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OAKLAND –- Steve Kerr's plan at the outset of training camp is to disprove the theory that NBA players, as the best in the world, have advanced beyond the basics.
The rookie coach and his assistants are taking the Warriors -– despite back-to-back playoff appearances for the first time in 22 years -– right back to the root elements, particularly as it relates to executing an offense.
Kerr's reasons are simple.
It's the way he was taught by his coaches, from Lute Olson at the University of Arizona to Phil Jackson and Gregg Popovich in the NBA.
"If you don't go over fundamentals every day, you'll have stuff that causes mistakes," Kerr said after the team's workout on Wednesday. "So we're going to continue to drill some basic stuff, and do it all the time."
No sign thus far of widespread eye-rolling or exasperated sighs.
"I like what they're preaching," center Andrew Bogut said. "They're preaching ball movement, the finer things. I like what they're bringing. There's no agendas, nothing else going on.
"Just preaching that we're fundamentally sound. They believe we can be a much better team fundamentally. We got away from the fundamentals last season and that's an improvement we can make."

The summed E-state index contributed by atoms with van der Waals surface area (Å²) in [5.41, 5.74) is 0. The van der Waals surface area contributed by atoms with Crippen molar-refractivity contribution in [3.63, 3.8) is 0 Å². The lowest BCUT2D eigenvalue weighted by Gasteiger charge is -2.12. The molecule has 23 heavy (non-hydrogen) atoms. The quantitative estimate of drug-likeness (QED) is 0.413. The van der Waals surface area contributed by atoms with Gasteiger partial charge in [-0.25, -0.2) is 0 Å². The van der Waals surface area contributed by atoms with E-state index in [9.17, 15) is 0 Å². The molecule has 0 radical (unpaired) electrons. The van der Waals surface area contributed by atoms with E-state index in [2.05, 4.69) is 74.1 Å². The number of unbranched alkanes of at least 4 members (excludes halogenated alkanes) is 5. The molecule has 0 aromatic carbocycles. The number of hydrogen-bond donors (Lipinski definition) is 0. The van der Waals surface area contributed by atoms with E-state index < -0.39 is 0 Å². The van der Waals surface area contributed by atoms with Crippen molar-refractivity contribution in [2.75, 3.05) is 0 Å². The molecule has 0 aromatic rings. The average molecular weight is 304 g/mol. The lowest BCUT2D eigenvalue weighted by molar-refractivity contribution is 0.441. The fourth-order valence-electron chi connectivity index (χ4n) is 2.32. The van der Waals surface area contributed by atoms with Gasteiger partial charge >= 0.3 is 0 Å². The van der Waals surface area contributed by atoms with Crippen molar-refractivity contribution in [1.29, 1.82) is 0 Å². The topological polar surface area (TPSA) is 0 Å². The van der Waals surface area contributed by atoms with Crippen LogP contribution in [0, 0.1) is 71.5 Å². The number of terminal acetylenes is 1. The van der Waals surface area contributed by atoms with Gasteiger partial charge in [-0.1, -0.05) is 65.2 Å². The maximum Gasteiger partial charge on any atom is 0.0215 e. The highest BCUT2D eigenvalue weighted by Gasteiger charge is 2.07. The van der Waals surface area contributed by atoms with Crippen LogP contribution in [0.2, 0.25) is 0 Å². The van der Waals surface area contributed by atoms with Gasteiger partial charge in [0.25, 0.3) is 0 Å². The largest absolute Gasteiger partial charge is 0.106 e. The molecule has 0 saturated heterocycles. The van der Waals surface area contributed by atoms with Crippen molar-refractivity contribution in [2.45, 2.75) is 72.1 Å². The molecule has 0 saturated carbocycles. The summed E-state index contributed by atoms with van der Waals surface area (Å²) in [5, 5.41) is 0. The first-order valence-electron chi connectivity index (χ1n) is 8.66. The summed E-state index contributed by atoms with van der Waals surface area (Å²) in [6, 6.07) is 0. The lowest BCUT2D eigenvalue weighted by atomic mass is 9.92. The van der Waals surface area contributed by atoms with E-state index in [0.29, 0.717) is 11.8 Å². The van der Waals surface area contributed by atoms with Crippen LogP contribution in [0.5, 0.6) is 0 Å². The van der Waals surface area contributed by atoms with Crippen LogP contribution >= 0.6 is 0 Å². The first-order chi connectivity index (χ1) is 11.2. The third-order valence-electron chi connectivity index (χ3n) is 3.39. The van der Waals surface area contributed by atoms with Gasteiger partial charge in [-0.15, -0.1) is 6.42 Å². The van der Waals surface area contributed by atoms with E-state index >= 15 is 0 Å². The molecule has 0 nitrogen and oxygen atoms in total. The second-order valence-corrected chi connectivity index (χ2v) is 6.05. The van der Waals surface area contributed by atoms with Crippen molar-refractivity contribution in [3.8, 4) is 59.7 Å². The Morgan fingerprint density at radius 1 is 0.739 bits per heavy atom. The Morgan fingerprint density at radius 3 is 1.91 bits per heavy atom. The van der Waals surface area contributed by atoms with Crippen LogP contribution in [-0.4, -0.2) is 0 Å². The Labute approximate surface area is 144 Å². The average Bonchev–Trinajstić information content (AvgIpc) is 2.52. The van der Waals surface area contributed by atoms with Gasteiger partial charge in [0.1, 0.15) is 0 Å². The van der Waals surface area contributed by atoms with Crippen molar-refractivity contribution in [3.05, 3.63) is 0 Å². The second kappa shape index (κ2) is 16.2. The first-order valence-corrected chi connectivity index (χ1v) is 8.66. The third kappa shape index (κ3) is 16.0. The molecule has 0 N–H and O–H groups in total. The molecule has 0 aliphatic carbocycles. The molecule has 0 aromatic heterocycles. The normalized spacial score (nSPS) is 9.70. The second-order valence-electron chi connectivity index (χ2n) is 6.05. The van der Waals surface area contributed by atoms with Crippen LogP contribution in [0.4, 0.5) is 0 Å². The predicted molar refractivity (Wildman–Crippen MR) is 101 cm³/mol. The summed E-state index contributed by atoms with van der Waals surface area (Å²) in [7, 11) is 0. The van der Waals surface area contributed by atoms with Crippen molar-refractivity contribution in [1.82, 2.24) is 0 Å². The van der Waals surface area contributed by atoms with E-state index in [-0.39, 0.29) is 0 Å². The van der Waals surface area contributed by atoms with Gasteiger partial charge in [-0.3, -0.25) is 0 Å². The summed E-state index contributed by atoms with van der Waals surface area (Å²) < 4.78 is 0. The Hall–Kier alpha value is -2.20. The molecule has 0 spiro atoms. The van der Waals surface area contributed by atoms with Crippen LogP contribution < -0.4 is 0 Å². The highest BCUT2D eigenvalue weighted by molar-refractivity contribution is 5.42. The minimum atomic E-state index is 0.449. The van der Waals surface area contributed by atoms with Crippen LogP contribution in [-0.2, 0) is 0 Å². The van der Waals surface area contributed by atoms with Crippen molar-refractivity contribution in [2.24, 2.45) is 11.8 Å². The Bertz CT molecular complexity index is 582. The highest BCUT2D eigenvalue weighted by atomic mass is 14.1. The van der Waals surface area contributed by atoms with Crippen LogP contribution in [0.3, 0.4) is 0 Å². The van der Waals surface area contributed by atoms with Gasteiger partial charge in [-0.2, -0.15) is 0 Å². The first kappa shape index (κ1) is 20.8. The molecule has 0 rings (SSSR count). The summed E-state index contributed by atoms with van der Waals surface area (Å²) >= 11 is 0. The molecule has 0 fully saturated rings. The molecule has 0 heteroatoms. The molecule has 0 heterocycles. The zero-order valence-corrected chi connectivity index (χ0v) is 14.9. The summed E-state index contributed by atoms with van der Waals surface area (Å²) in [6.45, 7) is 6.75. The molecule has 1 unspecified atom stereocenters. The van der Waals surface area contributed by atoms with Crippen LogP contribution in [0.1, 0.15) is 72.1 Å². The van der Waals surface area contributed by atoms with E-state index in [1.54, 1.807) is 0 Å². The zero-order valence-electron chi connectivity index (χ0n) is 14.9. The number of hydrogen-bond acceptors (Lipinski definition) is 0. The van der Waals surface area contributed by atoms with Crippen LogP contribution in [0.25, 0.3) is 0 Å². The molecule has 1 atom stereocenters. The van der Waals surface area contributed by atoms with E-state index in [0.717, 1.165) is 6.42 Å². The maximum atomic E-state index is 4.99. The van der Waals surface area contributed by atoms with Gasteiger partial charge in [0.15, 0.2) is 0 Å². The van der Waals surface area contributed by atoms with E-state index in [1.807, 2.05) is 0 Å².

While assistant coach Ron Adams, the staff graybeard at age 67, stresses defense -– quite vociferously at times -– the offense is handled most mostly by veteran assistant Alvin Gentry and Kerr.
They aim to create more movement away from the ball, more passing and more cutting toward the basket or out beyond the 3-point arc. The purpose is to put each player in a position that best suits his skills.
Or as distilled by David Lee: "It's going to get everybody better shots."
Understand, this is not an attempt to reinvent basketball. But Kerr firmly believes the team can improve its offense simply by making things more difficult on opponents.
"Most of the stuff we've done," he concedes, "they've all done before."
The difference, theoretically, comes in points of emphasis. When the Warriors were winning under Don Nelson, they focused on creating offense, often at the expense of defense. As they developed into a contender during three seasons under Mark Jackson, the defense was greatly improved but the offense occasionally stagnated.
This team, quite simply, has too many talented scorers and passers to bog down on offense.
"Sharing the ball is going to be at a premium," Lee said. "We're doing a lot of things trying to play uptempo. Last year when we played uptempo and moved the ball, we were really good offensively. So we're just trying to duplicate that."
So the Warriors, with their multimillion-dollar salaries, are out there practicing chest passes and bounce passes. They're studying when and where and how sharply they should cut. And, one way or another, they're going to be more aware of spacing.
It's not new, exactly, but is being planted and replanted into their minds this week.